November 22, 2007 13:31 ET
WWF Launches Polar Bear Tracker Website
TORONTO, ONTARIO--(Marketwire - Nov. 22, 2007) - Climate Change is putting polar bears at risk, and now you can see first hand how the world's largest land carnivore is coping with vanishing sea ice. WWF-Canada's new Polar Bear Tracker at wwf.ca allows visitors to watch the movements of six polar bears in the Hudson Bay region.
The six mother bears featured on the Polar Bear Tracker website were fitted with satellite radio collars in October. Dr. Peter Ewins, Director of Species Conservation for WWF-Canada, was part of the expedition to collar two of the bears in Wapusk National Park. This area is critical habitat for the western Hudson Bay population of polar bears as it contains the world's largest known polar bear maternity denning area.
In late December, the US Government will announce its decision on the listing of polar bears as a "Threatened" species. Today, fewer than 25,000 polar bears remain in the wild.
"The Hudson Bay research has confirmed that polar bears are one of the first victims of a global climate crisis that will soon affect us all," said Dr. Ewins. "But there is still hope for these bears. It's not too late to join the fight against climate change."
The data collected by the satellite collars will help to determine where polar bears are travelling in their range, how climate change is affecting them, and how they are adapting to the melting of sea ice. In addition to the tracker, visitors to the website can access a gallery of Canadian video and photos of polar bears, polar bear and climate facts, and a blog about Dr. Ewins' experience in the field.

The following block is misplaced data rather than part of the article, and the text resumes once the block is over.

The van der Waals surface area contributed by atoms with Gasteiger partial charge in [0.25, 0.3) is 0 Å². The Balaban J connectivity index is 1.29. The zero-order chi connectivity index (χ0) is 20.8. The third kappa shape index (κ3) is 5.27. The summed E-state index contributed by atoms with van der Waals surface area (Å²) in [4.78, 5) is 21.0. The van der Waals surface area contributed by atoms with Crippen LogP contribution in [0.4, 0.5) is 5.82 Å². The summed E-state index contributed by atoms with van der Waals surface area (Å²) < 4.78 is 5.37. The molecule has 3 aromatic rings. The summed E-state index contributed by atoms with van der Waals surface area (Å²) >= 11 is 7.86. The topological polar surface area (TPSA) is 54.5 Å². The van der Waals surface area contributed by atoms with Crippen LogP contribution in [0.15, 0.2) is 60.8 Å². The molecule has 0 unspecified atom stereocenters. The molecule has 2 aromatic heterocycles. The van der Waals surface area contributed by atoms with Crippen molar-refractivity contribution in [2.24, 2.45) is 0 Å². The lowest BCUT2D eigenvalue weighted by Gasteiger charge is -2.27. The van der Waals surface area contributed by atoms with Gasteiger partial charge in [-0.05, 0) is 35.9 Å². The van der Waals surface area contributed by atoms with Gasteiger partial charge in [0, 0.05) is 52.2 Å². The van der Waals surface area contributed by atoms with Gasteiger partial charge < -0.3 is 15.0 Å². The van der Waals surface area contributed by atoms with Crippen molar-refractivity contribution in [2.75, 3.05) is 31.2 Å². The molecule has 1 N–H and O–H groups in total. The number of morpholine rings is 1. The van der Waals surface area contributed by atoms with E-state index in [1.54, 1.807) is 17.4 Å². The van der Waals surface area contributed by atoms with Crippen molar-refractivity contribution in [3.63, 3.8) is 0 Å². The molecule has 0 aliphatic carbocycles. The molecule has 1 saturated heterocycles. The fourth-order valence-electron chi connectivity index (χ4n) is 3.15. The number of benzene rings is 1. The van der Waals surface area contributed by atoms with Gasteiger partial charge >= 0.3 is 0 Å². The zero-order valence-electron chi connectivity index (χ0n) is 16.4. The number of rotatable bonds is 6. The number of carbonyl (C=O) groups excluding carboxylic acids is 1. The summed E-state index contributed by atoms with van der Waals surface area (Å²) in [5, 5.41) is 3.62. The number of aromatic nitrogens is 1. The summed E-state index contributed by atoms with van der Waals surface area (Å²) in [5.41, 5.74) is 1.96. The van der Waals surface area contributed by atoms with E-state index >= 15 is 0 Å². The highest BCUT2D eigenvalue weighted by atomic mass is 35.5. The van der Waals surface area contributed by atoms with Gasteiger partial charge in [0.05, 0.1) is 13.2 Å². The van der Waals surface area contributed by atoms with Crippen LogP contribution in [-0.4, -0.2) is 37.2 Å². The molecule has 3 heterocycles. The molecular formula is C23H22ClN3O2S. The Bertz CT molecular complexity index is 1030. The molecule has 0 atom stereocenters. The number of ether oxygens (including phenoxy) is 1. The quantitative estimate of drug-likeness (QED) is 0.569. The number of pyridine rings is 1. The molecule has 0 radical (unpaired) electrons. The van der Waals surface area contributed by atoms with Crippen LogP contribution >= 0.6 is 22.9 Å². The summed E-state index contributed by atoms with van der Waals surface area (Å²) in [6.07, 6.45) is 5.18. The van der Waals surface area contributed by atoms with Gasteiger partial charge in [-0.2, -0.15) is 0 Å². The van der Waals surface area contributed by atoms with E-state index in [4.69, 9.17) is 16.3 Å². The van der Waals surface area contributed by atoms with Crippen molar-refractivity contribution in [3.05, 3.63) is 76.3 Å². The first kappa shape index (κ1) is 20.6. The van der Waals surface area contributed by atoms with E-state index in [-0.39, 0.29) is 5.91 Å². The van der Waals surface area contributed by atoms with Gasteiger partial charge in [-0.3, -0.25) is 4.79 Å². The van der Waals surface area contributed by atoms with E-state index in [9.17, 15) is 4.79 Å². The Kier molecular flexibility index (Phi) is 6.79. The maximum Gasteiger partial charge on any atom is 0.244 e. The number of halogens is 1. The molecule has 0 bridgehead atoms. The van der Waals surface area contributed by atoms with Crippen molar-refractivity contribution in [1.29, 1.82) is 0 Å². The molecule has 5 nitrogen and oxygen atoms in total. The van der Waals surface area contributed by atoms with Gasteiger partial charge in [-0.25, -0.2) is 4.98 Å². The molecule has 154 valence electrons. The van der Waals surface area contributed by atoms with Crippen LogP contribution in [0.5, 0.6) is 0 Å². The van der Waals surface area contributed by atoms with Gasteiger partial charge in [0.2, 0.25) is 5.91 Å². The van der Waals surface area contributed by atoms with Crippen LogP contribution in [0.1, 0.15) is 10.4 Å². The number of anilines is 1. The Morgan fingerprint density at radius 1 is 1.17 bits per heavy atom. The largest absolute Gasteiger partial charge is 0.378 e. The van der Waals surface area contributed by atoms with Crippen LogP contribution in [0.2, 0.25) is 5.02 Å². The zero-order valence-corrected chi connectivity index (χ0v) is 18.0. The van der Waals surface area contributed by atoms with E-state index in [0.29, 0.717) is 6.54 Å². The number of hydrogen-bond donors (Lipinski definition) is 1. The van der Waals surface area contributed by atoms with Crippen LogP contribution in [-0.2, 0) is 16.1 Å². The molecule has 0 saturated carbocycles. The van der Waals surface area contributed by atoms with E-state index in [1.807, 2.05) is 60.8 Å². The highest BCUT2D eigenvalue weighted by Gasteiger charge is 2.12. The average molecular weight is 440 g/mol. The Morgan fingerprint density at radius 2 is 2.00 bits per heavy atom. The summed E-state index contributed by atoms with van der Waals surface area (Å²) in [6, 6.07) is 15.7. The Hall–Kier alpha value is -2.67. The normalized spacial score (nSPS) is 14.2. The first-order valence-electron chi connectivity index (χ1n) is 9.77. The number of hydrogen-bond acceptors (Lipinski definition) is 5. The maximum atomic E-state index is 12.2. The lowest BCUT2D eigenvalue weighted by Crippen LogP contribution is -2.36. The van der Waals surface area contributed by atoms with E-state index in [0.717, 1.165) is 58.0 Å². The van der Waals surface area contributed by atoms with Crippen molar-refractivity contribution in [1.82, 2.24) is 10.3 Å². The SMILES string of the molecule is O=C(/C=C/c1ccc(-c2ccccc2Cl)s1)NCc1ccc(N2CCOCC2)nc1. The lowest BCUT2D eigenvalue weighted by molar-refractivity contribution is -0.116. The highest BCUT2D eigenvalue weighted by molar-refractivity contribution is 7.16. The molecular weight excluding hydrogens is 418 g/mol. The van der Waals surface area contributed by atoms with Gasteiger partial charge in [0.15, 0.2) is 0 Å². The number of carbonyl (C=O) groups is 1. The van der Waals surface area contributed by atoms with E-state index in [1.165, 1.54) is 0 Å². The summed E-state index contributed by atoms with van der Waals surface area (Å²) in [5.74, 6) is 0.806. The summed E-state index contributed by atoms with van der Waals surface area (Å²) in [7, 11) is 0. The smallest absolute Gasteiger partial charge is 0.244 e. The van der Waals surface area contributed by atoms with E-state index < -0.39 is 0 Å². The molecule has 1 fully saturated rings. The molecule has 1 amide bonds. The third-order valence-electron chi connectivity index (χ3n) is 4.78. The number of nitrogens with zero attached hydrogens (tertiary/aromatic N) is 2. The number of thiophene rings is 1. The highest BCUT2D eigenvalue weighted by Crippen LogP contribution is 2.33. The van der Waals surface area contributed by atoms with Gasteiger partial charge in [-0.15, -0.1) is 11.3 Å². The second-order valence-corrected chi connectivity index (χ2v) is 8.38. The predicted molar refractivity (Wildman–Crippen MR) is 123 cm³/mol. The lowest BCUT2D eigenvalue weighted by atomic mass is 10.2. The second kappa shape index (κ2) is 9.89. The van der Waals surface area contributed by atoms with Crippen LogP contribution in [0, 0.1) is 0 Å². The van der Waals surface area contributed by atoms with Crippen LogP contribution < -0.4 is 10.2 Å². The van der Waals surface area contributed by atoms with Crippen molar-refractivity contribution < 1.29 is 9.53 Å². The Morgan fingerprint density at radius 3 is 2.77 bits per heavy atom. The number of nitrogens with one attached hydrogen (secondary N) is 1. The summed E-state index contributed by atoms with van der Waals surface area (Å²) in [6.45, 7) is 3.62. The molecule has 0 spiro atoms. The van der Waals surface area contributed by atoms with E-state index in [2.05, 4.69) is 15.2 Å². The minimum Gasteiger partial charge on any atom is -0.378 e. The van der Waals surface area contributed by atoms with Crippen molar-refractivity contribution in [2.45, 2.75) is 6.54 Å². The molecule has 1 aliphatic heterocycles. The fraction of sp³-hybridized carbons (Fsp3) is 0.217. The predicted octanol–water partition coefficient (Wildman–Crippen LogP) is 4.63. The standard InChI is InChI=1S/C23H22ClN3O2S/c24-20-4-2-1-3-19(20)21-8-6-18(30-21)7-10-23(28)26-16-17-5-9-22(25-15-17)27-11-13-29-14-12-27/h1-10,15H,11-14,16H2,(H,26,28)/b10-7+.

Until December 10th, WWF-Canada is running a contest to name two of the bears. Viewers can submit their choices online for a chance to win a polar bear adoption kit.
Visitors are also invited to submit questions to Dr. Ewins through the interactive "Ask Pete" section.
To help raise awareness about what people can do to reduce their impact on the planet, WWF-Canada is running a national print, TV and radio advertising campaign. The ads demonstrate that as times change so do people, opinions, and actions. We now know better than to smoke on an airplane or in an office, drive without seatbelts, or to drink and drive; in the future people will wonder why our generation didn't do everything it could to help protect our planet, including polar bears. See the campaign and find out more at wwf.ca - The World Has Changed. You can too.
1. Never before seen B-roll from the tagging expedition is also available (see below for more information.)
2. Find WWF-Canada's polar bear factsheet online at http://wwf.ca/NewsAndFacts/NewsRoom/factsheet_polarbears.asp
This news release and associated material can be found on wwf.ca.